What is more, the fact that the Wall and adjacent plaza will be far more than a synagogue will proclaim loud and clear that Judaism is more than a religion. One is Jewish not only by virtue of prayer. One acts Jewishly, comes together with Jews, on other occasions as well. Imagine if the Israel Defense Forces’ ceremonies, at one time held at the Wall but moved because the army could not comply with Haredi demands, once again took place at the Wall—on the non-Haredi side. Soldiers pledging fealty to their country would do so at the most holy site of the Jewish people. Imagine if throngs of Israelis renewed the habit of visiting Jerusalem in the age-old combination of pilgrimage and tourism, instead of staying away because the city seems off-putting, “religious” territory. Diaspora Jews too, for their part, would find when they came to the heart of their Spiritual Center, Israel, not only the sort of synagogue that most of them do not worship in and the kind of Jews that most of them have elected not to be, but the sort of worship they do engage in and the kind of Jews they are.
If this were to happen, the holiness of the site would not be restricted to its use as a prayer space. The paratroopers who liberated the Wall in 1967 celebrated a miracle that transcended the divide between religious and secular—and the entire history of modern Israel does the same. I recite Hallel for Israel’s existence with a full heart on Yom Ha’atzma’ut. Yehuda Amichai’s poetry and Abraham Joshua Heschel’s prose both beautifully captured the belief that the very presence of the Jewish people in Jerusalem is cause for “radical amazement.” One does not need to enter a synagogue to feel God’s presence. One does not need to make the Wall a synagogue to know that standing in its presence raises Jewish spirits, stirs Jewish hearts, and brings Jews from the four corners of the earth into encounter with one another and with the sacred.
That is the final contribution of the proposal in my view: the role the Wall will play in serving as focal point for gatherings of the Jewish people as a people, thereby reinforcing the rightful place of every form of Jewish observance, regardless of denomination, in our common spiritual center. Just as multiple sorts of gatherings will take place in the Western Wall plaza, multiple sorts of services will take place at the enlarged Western Wall. And just as the government of Israel supports both of these, at the Wall and its adjacent plaza, so too it should assist Jewish citizens of the State, regardless of religious denomination, as they seek to practice and develop Judaism in all its varieties. The government should, at minimum, not discriminate against forms of Judaism that do not meet with the approval of Israel’s rabbinical authorities—and ideally should lend active support to Israelis who help Israel become the arena where competing definitions of Judaism—“religious” or “secular” or those that reject the dichotomy between religious and secular—vie peacefully for the allegiance of Jews in Israel and the world over.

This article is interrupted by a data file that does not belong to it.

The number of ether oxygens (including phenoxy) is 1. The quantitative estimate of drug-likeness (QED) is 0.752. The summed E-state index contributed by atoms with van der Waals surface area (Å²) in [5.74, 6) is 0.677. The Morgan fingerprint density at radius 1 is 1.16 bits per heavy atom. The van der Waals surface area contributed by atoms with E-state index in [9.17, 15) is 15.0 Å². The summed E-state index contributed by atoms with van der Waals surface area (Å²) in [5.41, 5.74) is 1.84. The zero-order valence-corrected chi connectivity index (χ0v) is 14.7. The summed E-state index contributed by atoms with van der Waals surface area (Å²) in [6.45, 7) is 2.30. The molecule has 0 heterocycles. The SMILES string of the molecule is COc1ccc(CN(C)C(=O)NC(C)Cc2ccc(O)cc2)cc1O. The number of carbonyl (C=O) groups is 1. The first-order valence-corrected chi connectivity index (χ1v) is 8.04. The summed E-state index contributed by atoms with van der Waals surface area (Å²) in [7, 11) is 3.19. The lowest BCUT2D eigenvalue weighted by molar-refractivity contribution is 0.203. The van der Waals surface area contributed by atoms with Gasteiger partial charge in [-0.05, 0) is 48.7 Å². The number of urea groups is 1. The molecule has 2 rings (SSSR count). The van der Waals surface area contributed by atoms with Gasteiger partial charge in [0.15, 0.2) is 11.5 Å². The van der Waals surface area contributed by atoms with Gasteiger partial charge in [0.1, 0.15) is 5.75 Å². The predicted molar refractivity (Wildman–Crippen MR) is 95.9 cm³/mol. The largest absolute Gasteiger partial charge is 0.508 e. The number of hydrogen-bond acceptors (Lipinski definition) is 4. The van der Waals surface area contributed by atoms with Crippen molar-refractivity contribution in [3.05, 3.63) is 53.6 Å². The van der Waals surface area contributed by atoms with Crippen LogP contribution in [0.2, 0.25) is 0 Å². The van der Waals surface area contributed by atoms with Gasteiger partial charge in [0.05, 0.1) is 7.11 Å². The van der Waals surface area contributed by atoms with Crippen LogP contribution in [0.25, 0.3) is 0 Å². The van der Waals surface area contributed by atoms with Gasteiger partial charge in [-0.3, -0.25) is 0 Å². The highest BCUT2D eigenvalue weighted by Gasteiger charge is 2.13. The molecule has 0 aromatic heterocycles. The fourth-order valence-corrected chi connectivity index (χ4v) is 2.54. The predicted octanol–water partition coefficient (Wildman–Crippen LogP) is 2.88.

This is important not only for Jews, wherever they live, but for Judaism. How will the Torah come to shape the public sphere and not only the private sphere, as Rabbi Abraham Isaac Kook said it must, if debate and study on such matters is squelched or limited to one set of (male) voices? How will Jews come to understand and observe God’s commandments in the areas of health care and environmental policy, treatment of minorities and protection of consumers, if only one sort of Judaism gets government recognition and funding—and all others must rely on their own resources?
This is a time of great promise where Jewish pluralism in Israel is concerned. There is widespread public support, including among some Haredim, for getting the Haredi community to bear its fair share of the civic burden, and widespread interest in bridging this and other cultural gaps through mutual learning and respect. Israelis of all sorts are flocking to new types of Jewish study, worship, and observance. The office of Chief Rabbi of Israel may pass to a rabbi bent on reform of that office. The Knesset right now includes no fewer than 44 out of 120 members who are serving for the first time. The government does not, for the moment, include Haredi parties. This is the moment that Natan Sharansky sought to seize with a plan that won approval from all the parties in the government and many sectors of Diaspora Jewry, including Conservative leaders. I wish Women of the Wall success in altering the status quo when it comes to religious observance at the Kotel. But what a shame it would be to lose the chance to expand greater Israeli consciousness where Judaism is concerned—and secure State recognition and funding for non-Orthodox forms of Judaism.